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Home Letters Bobby Lopez to Tamai

Bobby Lopez to Tamai

April 2, 2019

Ms. Josephine Tamai
Chief Elections Officer
Elections and Boundaries Department

Dear Chief Elections Officer:

The PEACE MOVEMENT is hereby seeking assurance from the Elections and Boundaries Department that it will be accepted in the upcoming referendum voting and ballot count for a voter to clearly indicate her choice by making her mark using her own indelible pencil or pen.
We seek your most urgent response to this request.

Bobby Lopez
National Coordinator (BPM)

Mrs. Josephine Tamai Chief Elections Officer, Elections and Boundaries Department, Belize

Dear Chief Elections Officer:

Our letter of April 2, 2019 sought assurance from your office that the right of voters to mark their ballot with their own pencils or pens would be upheld in the upcoming referendum. In our context and for clarity, the intended mark to be placed on ballots would be of the color black, placed within the designated space, with an accepted shape and clearly indicating the voter’s choice. Our intent in this pursuit is to counter possible election fraud in this upcoming referendum (without prejudice).

Having consulted with our legal team, we respectfully disagree with the stated position in your letter (EDB/ELE /4/07/2019 (20) that ballots marked using voter’s own pencils or pens “would render their ballot void”. It begs the question: For the purpose of marking a ballot, what is the significant difference between a pencil or pen supplied by the Elections and Boundaries Department, versus an elector’s own pencil or pen? We therefore disagree with your position because in our view, the laws you expressly rely on (ROP Election Rules, 13 (2) (a) and (b), 30, and the Belize Constitution) do not support your position for the following reasons:

1. The said laws do not mandate or even implicitly require that the elector uses the “materials provided” to mark his ballot.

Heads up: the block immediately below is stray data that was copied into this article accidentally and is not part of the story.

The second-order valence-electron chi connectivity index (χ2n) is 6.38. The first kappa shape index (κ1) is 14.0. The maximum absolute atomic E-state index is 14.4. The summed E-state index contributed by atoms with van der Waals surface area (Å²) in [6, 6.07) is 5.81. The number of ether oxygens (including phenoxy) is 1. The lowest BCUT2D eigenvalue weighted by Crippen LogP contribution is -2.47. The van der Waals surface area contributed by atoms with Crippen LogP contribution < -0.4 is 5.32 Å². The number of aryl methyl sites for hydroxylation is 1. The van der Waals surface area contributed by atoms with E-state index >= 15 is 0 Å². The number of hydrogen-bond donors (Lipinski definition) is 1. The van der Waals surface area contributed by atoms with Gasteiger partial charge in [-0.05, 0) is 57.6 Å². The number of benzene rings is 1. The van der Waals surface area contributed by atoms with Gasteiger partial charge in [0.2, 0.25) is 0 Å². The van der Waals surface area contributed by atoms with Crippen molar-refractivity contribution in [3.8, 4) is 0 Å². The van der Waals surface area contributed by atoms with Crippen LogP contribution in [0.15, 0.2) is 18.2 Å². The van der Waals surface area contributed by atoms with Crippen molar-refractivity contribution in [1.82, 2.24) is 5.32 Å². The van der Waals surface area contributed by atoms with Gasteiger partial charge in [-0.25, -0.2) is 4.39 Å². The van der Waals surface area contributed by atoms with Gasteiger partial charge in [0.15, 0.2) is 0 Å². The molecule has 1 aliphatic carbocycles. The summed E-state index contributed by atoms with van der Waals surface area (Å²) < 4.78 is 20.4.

2. The use of a specific writing utensil (pen or pencil), to mark a ballot paper is not specified in the legislation.

3. The use of a pencil or pen does not guarantee the secrecy of a voter’s ballot because there are so many waysfor a voter to have his vote identifiable if he so chooses. For example, a voter may utilize a unique font face, size, weight and style to make his vote identifiable.

4. The numbering placed on the ballots already makes them traceable and thus defeating the secrecy and the sanctity of the ballots.

5. The overwhelming right guaranteed by the Belize Constitution is for citizens to participate in actual and perceived free and fair elections. In the process, the voter is only required to clearly indicate his choice by placing his mark within the designated space on the ballot paper. Due to time limitations in this matter, we ask that you respond to this letter by end of business on Thursday, May 2nd, 2019. If we do not get a response from you by said date and time, or you maintain your stated position in your response, we intend to take legal action in order to assure our voting right.

Respectfully yours,
Robert A. Lopez, Interim Chairman
cc: BPM Legal Team

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